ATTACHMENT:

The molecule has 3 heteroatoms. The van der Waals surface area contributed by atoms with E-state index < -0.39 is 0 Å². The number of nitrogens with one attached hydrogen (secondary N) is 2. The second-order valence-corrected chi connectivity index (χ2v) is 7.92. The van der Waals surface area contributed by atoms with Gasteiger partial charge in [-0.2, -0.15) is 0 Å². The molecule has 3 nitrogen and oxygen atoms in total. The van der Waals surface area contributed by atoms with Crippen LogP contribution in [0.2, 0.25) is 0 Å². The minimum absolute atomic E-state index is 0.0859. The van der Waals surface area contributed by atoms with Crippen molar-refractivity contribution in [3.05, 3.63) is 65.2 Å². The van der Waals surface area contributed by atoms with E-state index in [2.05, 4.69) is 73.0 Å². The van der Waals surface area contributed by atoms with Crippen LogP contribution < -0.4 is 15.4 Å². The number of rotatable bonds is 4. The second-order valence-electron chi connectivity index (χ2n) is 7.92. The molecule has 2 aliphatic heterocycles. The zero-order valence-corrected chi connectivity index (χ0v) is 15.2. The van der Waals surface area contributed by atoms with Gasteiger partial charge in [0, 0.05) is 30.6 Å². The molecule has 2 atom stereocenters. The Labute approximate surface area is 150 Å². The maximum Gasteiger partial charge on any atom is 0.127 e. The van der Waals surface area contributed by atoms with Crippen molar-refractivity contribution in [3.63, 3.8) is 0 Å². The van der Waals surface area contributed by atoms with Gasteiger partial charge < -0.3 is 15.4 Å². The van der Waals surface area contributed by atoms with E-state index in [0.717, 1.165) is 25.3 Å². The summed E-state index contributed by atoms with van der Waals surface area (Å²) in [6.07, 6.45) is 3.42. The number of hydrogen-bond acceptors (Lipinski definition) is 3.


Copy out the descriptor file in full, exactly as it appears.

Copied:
The molecule has 3 heteroatoms. The van der Waals surface area contributed by atoms with E-state index < -0.39 is 0 Å². The number of nitrogens with one attached hydrogen (secondary N) is 2. The second-order valence-corrected chi connectivity index (χ2v) is 7.92. The van der Waals surface area contributed by atoms with Gasteiger partial charge in [-0.2, -0.15) is 0 Å². The molecule has 3 nitrogen and oxygen atoms in total. The van der Waals surface area contributed by atoms with Crippen LogP contribution in [0.2, 0.25) is 0 Å². The minimum absolute atomic E-state index is 0.0859. The van der Waals surface area contributed by atoms with Crippen molar-refractivity contribution in [3.05, 3.63) is 65.2 Å². The van der Waals surface area contributed by atoms with E-state index in [2.05, 4.69) is 73.0 Å². The van der Waals surface area contributed by atoms with Crippen LogP contribution < -0.4 is 15.4 Å². The number of rotatable bonds is 4. The second-order valence-electron chi connectivity index (χ2n) is 7.92. The molecule has 2 aliphatic heterocycles. The zero-order valence-corrected chi connectivity index (χ0v) is 15.2. The van der Waals surface area contributed by atoms with Gasteiger partial charge in [0, 0.05) is 30.6 Å². The molecule has 2 atom stereocenters. The Labute approximate surface area is 150 Å². The maximum Gasteiger partial charge on any atom is 0.127 e. The van der Waals surface area contributed by atoms with Crippen molar-refractivity contribution in [3.63, 3.8) is 0 Å². The van der Waals surface area contributed by atoms with Gasteiger partial charge < -0.3 is 15.4 Å². The van der Waals surface area contributed by atoms with E-state index in [0.717, 1.165) is 25.3 Å². The summed E-state index contributed by atoms with van der Waals surface area (Å²) in [6.07, 6.45) is 3.42. The number of hydrogen-bond acceptors (Lipinski definition) is 3.